Obsessive-Compulsive Disorder (OCD) – Causes, Symptoms, and treatment

What is OCD?

Obsessive-compulsive disorder is a mental health chronic and long-lasting disorder which can hit anybody irrespective of age and region. It is characterized by the onset of obsession-compulsion cycle that is repetitive. A person suffering from OCD experiences certain thoughts, ideas, and urges which are intrusive and distressing. These are the obsessions. Obsessions are followed by the action and behavior of a person to get rid of or in response to these obsessions. These are the compulsions.

OCD affects the person in a way that it hinders his/her ability to cope with the day to day routine. The patient finds it difficult to get rid of these obsessions and compulsions. This affects their health, education, job, relation, and other matters.

OCD is mainly more common in females than in males. Its onset occurs usually in teens or early twenties. Although, it can also be developed in the late thirties. OCD is a common mental disorder which can be handled and treated properly if understood well.

Obsession:

The unwanted thoughts and ideas which makes a person anxious and feels that he cannot control them are obsessions. Obsession is accompanied by stress, anxiety, fear, doubt, and disgust. It is not possible to get rid of obsessions which are related to OCD. If a person wants to control them, even then these thoughts come into his mind over and over again.

The word ‘obsession’ is commonly used if a person is preoccupied with something. But these obsessions usually are the source of pleasure. A person can be ‘obsessed’ with anything which he loves. But if we talk about OCD, then those obsessions only bring fear, anxiety, and stress rather than happiness.

Possible Obsessions:

  • One might get harmed if he/she does not follow the proper way of changing clothes.
  • Everything is dirty and has germs on it.
  • Fear of stealing things, thoughts of violent and harmful activities.
  • Doubts and concerns related to God and religion.
  • Thoughts and images of harassment and sexual activities.

Compulsion:

The repetitive behavior which is in the response of an obsession is called compulsion. A person does not feel any kind of pleasure in practicing those compulsions. He/she can feel relaxed for a while but again will be occupied which those obsessions and thus will feel stressed again.

Compulsions take one’s time and can hinder other important tasks. A person feels helpless and needs to repeat these compulsions without being able to control them.

Compulsions can also be followed by the tic disorder. Motor tic is the involuntary and repetitive movement of any body part which seems inappropriate. For example, blinking eyes many times. Shrugging one shoulder etc. vocal tics include cleaning throat, sniffing again and again or grunting sounds.

Possible Compulsions:

  • Washing hands again and again.
  • Cleaning things repeatedly even if they are already cleaned.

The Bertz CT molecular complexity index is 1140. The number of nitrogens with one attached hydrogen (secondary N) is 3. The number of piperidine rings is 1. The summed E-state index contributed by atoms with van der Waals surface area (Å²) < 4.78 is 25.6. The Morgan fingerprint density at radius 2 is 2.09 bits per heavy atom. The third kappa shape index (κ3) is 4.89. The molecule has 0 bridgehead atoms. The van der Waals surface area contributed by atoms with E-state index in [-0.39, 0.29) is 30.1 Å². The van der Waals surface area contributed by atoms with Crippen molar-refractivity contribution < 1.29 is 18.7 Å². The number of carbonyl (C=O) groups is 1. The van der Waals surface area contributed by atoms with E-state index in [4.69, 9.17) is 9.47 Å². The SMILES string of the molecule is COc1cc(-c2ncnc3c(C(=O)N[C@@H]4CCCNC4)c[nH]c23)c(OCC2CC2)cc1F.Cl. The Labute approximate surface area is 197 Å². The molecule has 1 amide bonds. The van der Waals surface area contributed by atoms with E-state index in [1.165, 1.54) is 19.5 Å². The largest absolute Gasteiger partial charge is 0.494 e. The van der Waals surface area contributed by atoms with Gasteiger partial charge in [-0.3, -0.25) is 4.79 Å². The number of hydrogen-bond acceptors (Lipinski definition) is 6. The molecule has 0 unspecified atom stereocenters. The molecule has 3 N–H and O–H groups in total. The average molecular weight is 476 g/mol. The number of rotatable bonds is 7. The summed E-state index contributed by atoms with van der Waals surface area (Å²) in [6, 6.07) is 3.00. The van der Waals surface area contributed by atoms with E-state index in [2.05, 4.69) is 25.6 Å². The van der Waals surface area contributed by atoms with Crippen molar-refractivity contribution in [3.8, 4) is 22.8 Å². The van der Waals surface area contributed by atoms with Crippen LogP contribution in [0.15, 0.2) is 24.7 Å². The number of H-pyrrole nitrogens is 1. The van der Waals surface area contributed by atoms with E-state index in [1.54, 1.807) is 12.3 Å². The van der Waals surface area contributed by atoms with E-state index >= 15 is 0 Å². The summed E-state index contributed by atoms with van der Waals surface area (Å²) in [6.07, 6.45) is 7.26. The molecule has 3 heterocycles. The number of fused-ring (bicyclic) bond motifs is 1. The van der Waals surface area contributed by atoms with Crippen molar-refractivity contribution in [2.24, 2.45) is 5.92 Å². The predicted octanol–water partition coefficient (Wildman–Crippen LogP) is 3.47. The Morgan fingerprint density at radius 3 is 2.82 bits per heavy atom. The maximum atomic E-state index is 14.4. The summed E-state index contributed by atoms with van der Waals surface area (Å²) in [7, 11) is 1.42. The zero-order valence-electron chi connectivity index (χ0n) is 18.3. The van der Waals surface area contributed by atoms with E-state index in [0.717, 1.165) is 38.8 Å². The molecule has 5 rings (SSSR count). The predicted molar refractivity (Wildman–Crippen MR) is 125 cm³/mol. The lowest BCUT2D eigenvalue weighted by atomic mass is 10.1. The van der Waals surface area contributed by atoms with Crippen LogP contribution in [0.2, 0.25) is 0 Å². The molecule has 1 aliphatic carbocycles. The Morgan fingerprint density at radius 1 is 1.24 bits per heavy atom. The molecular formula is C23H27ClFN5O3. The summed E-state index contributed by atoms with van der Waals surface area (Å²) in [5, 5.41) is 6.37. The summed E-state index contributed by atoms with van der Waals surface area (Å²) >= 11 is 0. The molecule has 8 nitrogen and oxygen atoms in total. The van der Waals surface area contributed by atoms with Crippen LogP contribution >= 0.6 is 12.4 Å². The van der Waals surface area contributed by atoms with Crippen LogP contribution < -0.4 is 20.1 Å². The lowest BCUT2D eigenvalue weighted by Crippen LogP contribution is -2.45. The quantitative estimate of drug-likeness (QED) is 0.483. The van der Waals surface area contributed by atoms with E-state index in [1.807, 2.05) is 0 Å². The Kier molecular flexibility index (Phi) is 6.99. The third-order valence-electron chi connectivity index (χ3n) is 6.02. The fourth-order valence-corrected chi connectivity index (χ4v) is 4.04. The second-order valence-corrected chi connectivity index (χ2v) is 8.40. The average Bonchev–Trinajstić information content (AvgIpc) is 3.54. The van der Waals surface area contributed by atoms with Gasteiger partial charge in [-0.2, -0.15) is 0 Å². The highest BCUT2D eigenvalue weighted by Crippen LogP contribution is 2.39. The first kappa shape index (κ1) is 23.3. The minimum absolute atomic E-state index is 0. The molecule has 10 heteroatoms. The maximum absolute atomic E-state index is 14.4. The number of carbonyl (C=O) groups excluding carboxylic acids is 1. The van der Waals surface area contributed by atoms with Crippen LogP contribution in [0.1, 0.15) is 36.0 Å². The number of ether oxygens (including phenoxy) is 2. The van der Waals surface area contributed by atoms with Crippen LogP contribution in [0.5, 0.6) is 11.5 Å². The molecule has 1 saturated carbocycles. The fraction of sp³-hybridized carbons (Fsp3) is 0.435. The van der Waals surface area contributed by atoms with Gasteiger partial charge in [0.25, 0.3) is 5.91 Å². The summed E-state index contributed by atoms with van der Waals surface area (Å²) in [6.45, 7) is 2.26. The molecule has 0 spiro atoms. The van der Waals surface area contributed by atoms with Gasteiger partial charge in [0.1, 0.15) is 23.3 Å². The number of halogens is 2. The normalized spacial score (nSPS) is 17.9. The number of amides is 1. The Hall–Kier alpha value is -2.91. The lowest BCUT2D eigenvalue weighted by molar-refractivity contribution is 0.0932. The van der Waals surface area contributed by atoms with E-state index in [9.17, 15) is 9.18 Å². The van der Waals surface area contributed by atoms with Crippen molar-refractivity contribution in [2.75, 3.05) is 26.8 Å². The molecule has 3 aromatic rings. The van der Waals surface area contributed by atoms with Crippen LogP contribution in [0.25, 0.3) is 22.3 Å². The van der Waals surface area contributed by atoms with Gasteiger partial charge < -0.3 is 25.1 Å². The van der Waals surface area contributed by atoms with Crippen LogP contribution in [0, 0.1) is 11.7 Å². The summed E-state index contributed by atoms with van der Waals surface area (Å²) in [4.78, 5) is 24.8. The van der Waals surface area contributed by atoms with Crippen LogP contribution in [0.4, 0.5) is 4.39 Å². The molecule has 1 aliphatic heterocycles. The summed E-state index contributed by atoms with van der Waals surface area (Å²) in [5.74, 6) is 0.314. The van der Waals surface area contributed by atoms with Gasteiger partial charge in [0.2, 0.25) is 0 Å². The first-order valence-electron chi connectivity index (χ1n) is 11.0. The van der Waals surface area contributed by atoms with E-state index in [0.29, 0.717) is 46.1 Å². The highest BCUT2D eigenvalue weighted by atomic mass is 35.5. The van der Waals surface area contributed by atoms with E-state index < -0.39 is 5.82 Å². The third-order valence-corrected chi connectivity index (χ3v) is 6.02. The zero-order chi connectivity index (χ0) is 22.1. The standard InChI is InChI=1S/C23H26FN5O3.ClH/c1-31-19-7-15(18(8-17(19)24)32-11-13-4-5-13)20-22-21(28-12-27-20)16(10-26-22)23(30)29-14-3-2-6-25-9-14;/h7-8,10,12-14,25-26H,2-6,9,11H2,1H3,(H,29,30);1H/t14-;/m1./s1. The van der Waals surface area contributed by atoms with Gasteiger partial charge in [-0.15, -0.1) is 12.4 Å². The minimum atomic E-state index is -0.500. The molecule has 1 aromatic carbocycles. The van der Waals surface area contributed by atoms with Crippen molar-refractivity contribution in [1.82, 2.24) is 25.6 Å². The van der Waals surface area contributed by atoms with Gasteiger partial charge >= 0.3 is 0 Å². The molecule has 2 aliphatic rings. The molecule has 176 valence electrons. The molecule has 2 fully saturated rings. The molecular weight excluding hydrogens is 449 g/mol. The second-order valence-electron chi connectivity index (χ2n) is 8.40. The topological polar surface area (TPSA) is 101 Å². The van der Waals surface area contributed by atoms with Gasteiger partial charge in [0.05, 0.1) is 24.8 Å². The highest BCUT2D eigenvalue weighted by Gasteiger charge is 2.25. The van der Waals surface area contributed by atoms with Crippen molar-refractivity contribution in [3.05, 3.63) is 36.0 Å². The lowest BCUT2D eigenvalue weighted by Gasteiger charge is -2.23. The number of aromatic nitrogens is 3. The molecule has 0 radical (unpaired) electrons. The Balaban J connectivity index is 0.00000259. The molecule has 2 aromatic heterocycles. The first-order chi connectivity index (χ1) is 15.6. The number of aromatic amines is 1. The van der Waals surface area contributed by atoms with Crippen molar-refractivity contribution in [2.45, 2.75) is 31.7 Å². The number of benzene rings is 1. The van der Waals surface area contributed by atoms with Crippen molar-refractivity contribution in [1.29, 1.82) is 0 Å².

• Putting things in certain order and finding it difficult to change that order.
  • Checking on the door lock again and again.
  • Praying again and again to diminish the fear of getting harmed.

Difference between Compulsive personality trait and OCD:

If a person is ‘obsessed’ by the idea of cleaning and he cleans himself and his surroundings, then it does not mean he has OCD. It is just a personality trait which is not causing any harm.

But if a person is obsessed with the idea of cleaning and cleans the things again and again with the fear of catching germs so much so that it stops him from doing other important things, then it is of concern. The person suffering from OCD cannot control his obsessive thoughts and respective compulsions. He also does not find any pleasure in doing these activities. He just does it in response to his obsessive thoughts just as a ritual.

Causes:

·        Genetic:

Researchers have found that OCD can be transferred genetically. A person is susceptible to OCD if any of his immediate relatives (parents, siblings) have OCD. But unfortunately, it is still unknown that which gene/genes play a role in developing OCD.

·        Brain structure:

There seems a connection between OCD and abnormalities in certain areas of the brain i.e. frontal cortex and subcortical region. Again, research is still underway to conclude the exact reason.

·        Environmental:

A person who has experienced any abuse or has harsh memories of his/her childhood can develop OCD. It is reported that those who lost their loved ones in their childhood are also susceptible.

Treatment:

·        Medications:

Before prescribing any medicine, the psychiatrist will carefully diagnose the illness and will give medication accordingly. Serotonin reuptake inhibitors (SRIs) and selective serotonin reuptake inhibitors (SSRIs) are prescribed to treat OCD. If symptoms do not go away then some antipsychotic drugs like risperidone can be used to treat OCD. It is important to follow the prescribed medicines properly. One should not leave the medicine without the consent of his/her doctor. This can cause serious complications and can worsen the situation.

·        Psychotherapy:

Psychotherapy is followed along with medication to fully control OCD. Researchers have concluded that some therapies like cognitive behavioral therapy (CBT) can be as effective as medications. Exposure and response prevention is a type of CBT which is also a very effective technique to treat OCD.

Conclusion:

OCD is a serious and long-term disorder which should not be neglected as it gets worse with time if left untreated. It affects one’s day to day life activities and can also merge with other mental disorders (for example, tic disorder). One should get proper treatment and then enjoy the normal life routine. OCD is not curable, but it is definitely treatable.

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